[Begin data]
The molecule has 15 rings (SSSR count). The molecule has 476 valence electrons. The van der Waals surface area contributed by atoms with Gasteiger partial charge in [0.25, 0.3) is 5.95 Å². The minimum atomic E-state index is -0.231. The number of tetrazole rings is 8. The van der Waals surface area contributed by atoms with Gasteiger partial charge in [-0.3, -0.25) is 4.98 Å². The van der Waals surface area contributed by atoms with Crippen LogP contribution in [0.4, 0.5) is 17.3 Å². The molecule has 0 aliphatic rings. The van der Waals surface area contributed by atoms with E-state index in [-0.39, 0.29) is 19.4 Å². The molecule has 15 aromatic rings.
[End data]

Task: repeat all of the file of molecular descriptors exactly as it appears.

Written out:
The molecule has 15 rings (SSSR count). The molecule has 476 valence electrons. The van der Waals surface area contributed by atoms with Gasteiger partial charge in [0.25, 0.3) is 5.95 Å². The minimum atomic E-state index is -0.231. The number of tetrazole rings is 8. The van der Waals surface area contributed by atoms with Gasteiger partial charge in [-0.3, -0.25) is 4.98 Å². The van der Waals surface area contributed by atoms with Crippen LogP contribution in [0.4, 0.5) is 17.3 Å². The molecule has 0 aliphatic rings. The van der Waals surface area contributed by atoms with E-state index in [-0.39, 0.29) is 19.4 Å². The molecule has 15 aromatic rings.